Senior Fellows and Board of Advisors Insight Pieces
AIEI insights showcases the latest blogs, interviews, and more from Carnegie Council senior fellows and AIEI board of advisors.
The trade-off of personal data for improved online experience may seem straightforward. But AI-powered marketing is creating subtle and multifaceted vulnerabilities, which, as individuals and as a society, we are ill-prepared to tackle.
In this opinion article originally appearing on Fortune.com, Carnegie Council Senior Fellow Wendell Wallach discusses the limitations of human connectivity in the Metaverse and cautions against walking blindly into these virtual spaces
As you read this, AI systems and algorithmic technologies are being embedded and scaled far more quickly than existing governance frameworks (i.e., the rules of the road) are evolving. While it is clear that AI systems offer opportunities across various areas of life, what amounts to a responsible perspective on their ethics and governance is yet to be realized. This should be setting off alarm bells across society.
As AI systems are being leveraged and scaled, frequently calls are made for, “meaningful human control” or “meaningful human interaction on the loop.” Originally an engineering term, requiring a human “in the loop” who could halt systems, the term “on the loop” or “nearby the loop” has been co-opted by policymakers in order to distance humans further from systems. We think that putting into practice the notion that any human in, on, or nearby the loop would be able to oversee complex systems, particularly those including AI, could lead to potentially disastrous consequences.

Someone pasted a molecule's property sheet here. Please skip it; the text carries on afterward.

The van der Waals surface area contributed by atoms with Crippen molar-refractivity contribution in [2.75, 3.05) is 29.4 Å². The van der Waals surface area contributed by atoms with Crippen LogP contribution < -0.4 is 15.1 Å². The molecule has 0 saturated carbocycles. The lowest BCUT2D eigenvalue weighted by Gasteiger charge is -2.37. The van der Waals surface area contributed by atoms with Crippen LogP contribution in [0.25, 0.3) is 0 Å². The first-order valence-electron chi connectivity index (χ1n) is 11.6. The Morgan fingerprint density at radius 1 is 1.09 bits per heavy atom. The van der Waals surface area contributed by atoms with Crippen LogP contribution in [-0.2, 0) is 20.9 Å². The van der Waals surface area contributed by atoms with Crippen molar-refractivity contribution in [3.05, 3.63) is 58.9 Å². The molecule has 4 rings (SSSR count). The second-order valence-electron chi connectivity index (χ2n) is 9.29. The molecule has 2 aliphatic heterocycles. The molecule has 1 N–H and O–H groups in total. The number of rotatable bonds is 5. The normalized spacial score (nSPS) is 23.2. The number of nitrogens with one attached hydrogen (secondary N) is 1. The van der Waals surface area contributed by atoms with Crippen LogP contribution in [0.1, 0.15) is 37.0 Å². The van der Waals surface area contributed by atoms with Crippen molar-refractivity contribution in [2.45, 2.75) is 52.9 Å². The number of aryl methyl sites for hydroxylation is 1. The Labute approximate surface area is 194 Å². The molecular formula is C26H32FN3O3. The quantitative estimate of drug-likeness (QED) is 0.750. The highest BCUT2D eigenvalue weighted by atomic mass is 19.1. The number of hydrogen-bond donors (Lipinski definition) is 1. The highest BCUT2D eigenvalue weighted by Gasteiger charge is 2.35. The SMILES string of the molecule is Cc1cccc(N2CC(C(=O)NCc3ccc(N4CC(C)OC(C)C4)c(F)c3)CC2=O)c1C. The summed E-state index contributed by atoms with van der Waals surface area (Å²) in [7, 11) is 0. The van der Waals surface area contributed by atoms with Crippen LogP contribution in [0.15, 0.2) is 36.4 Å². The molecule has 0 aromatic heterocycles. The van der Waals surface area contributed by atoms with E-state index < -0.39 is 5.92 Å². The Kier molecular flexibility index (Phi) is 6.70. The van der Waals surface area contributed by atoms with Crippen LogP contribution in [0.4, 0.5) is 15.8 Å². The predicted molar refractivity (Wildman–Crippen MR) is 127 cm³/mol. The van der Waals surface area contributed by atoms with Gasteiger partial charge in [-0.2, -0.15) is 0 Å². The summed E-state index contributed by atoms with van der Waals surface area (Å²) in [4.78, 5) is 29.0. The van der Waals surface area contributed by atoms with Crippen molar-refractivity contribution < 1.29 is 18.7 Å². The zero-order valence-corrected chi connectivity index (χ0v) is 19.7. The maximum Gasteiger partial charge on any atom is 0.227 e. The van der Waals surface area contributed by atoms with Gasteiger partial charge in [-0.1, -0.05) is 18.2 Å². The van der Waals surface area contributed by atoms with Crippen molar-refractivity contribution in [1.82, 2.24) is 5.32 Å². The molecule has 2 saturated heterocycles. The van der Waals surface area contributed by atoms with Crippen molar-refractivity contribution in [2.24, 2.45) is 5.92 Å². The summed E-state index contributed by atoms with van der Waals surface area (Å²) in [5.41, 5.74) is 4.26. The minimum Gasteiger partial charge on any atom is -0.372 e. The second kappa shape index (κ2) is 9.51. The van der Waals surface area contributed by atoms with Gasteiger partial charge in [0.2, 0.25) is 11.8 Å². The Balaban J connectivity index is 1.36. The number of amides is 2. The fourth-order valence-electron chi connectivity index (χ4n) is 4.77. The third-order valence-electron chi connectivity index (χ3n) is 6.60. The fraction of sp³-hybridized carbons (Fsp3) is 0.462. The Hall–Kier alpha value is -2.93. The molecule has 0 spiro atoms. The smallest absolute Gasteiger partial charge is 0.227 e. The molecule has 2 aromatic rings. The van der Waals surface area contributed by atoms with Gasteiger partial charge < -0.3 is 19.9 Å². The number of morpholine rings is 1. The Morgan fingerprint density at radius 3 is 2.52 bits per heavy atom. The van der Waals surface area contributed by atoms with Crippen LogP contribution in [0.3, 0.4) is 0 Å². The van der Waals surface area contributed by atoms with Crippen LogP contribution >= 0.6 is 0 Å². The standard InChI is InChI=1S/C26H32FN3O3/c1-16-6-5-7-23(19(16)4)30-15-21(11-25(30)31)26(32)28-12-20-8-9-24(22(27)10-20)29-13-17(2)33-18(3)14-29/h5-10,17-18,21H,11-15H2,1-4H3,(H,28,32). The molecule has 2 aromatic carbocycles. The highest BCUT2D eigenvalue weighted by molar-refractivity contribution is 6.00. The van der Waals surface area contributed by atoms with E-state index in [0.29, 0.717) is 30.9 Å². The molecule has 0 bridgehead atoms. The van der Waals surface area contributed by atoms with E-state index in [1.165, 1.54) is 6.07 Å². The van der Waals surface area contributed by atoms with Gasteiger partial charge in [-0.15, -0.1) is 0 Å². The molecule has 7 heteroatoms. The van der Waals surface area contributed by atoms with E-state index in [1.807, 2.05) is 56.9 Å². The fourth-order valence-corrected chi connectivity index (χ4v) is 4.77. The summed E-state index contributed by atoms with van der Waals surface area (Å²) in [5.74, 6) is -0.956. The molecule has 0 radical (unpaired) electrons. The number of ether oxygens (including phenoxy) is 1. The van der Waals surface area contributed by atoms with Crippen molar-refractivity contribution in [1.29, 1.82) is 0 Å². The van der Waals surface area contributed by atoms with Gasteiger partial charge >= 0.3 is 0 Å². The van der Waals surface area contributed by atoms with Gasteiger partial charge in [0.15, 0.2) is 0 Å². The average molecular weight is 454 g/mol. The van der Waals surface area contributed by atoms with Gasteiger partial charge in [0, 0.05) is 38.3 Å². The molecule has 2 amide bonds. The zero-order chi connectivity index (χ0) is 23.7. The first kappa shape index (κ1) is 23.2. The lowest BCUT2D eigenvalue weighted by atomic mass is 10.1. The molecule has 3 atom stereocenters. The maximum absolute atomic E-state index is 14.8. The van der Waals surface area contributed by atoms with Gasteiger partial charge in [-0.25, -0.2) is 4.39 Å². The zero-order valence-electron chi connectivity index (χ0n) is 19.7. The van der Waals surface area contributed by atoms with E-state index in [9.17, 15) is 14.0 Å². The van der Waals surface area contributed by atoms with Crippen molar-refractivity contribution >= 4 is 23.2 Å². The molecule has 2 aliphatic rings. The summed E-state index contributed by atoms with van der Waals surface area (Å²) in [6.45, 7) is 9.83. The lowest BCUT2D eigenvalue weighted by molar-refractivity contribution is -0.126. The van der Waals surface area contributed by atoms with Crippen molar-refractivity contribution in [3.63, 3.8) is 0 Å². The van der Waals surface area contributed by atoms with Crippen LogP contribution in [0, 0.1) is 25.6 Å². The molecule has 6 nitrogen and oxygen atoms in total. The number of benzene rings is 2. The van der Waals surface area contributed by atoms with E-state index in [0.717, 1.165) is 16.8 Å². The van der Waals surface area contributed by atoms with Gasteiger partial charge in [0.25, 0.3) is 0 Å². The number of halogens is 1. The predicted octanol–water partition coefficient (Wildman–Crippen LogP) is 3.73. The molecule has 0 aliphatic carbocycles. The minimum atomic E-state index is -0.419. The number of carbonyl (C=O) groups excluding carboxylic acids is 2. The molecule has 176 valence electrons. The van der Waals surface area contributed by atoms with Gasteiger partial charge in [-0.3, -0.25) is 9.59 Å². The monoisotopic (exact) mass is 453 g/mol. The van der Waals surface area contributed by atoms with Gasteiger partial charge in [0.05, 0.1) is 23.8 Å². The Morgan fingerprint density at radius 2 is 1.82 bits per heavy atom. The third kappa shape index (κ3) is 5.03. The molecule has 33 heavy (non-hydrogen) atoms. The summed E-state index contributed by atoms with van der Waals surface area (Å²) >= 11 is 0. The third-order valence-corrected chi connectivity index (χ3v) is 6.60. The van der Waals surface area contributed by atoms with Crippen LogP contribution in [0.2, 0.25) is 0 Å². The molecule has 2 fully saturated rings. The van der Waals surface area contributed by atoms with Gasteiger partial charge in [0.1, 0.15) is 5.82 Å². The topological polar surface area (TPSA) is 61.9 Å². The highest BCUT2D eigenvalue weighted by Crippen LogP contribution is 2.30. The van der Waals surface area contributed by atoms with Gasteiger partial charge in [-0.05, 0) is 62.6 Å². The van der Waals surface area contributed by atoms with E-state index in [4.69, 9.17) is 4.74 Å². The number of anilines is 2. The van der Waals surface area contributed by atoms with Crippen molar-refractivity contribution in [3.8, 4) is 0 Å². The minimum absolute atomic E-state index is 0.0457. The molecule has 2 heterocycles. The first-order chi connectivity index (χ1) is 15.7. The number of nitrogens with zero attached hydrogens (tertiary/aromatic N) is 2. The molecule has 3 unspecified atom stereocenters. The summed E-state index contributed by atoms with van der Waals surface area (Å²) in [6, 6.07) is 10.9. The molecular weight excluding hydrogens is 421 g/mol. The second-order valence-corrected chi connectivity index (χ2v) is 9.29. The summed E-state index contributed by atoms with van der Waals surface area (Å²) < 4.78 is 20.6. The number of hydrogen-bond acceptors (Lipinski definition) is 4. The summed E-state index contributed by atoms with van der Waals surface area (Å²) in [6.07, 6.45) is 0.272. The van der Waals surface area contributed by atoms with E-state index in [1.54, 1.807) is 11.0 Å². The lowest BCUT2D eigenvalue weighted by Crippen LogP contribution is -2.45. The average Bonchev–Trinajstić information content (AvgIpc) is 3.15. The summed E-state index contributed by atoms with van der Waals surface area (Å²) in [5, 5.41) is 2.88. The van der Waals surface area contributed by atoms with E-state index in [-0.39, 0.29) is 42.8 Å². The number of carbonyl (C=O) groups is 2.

One of the last frontiers of science remains the human mind – but not for much longer.
Ethical principles are broad and general, while every individual application of artificial intelligence (AI) is concrete and specific. How to operationalize ethical principles in practice is a challenge for anyone involved in developing AI.
The “Technosocial Contract” is a new content series that examines the 21st-century relationship between technologies and society.
The human condition is a technological condition. Technologies are at the heart of how we live together, understand ourselves, make meaning, know the world around us, recognize opportunities, and achieve goals. They emerge within a milieu that reflects the aspirations and imagination of the time.
The last 30 years have seen a rising tide of technological mediation of individual lives. Half of the planet has Internet access, and international organizations are driving initiatives to connect the rest. The last 10 years have demonstrated accelerating change for artificial intelligence breakthroughs. Investment has reached $40 billion annually and will likely continue to increase heavily.
A digital library of the latest research and publications at the intersection of AI and equality curated by Carnegie Council senior fellows and AIEI board of advisors.
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